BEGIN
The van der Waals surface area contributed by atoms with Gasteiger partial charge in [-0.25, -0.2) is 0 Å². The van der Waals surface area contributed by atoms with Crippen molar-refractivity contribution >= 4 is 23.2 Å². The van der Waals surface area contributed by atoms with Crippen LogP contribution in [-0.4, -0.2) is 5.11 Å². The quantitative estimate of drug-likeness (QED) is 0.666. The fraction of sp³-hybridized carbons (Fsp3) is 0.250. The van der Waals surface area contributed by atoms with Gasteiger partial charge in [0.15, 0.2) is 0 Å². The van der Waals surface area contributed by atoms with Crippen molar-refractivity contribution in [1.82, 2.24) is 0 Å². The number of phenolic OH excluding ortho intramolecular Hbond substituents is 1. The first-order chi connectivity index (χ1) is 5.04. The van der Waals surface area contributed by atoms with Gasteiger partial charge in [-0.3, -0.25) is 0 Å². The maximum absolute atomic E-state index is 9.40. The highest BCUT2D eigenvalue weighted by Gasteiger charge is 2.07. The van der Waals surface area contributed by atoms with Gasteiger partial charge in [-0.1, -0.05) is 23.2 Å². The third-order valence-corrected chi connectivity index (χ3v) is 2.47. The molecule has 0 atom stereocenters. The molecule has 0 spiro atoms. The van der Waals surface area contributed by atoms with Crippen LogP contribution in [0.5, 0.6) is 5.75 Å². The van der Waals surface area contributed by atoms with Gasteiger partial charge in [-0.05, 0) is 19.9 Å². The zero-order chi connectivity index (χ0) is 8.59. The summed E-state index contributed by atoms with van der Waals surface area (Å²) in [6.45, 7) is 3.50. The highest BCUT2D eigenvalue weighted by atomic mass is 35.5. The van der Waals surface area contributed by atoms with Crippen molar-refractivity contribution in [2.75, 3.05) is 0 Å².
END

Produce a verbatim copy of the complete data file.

The van der Waals surface area contributed by atoms with Gasteiger partial charge in [-0.25, -0.2) is 0 Å². The van der Waals surface area contributed by atoms with Crippen molar-refractivity contribution >= 4 is 23.2 Å². The van der Waals surface area contributed by atoms with Crippen LogP contribution in [-0.4, -0.2) is 5.11 Å². The quantitative estimate of drug-likeness (QED) is 0.666. The fraction of sp³-hybridized carbons (Fsp3) is 0.250. The van der Waals surface area contributed by atoms with Gasteiger partial charge in [0.15, 0.2) is 0 Å². The van der Waals surface area contributed by atoms with Crippen molar-refractivity contribution in [1.82, 2.24) is 0 Å². The number of phenolic OH excluding ortho intramolecular Hbond substituents is 1. The first-order chi connectivity index (χ1) is 5.04. The van der Waals surface area contributed by atoms with Gasteiger partial charge in [-0.3, -0.25) is 0 Å². The maximum absolute atomic E-state index is 9.40. The highest BCUT2D eigenvalue weighted by Gasteiger charge is 2.07. The van der Waals surface area contributed by atoms with Gasteiger partial charge in [-0.1, -0.05) is 23.2 Å². The third-order valence-corrected chi connectivity index (χ3v) is 2.47. The molecule has 0 atom stereocenters. The molecule has 0 spiro atoms. The van der Waals surface area contributed by atoms with Crippen LogP contribution in [0.5, 0.6) is 5.75 Å². The van der Waals surface area contributed by atoms with Gasteiger partial charge in [-0.05, 0) is 19.9 Å². The zero-order chi connectivity index (χ0) is 8.59. The summed E-state index contributed by atoms with van der Waals surface area (Å²) in [6.45, 7) is 3.50. The highest BCUT2D eigenvalue weighted by atomic mass is 35.5. The van der Waals surface area contributed by atoms with Crippen molar-refractivity contribution in [2.75, 3.05) is 0 Å².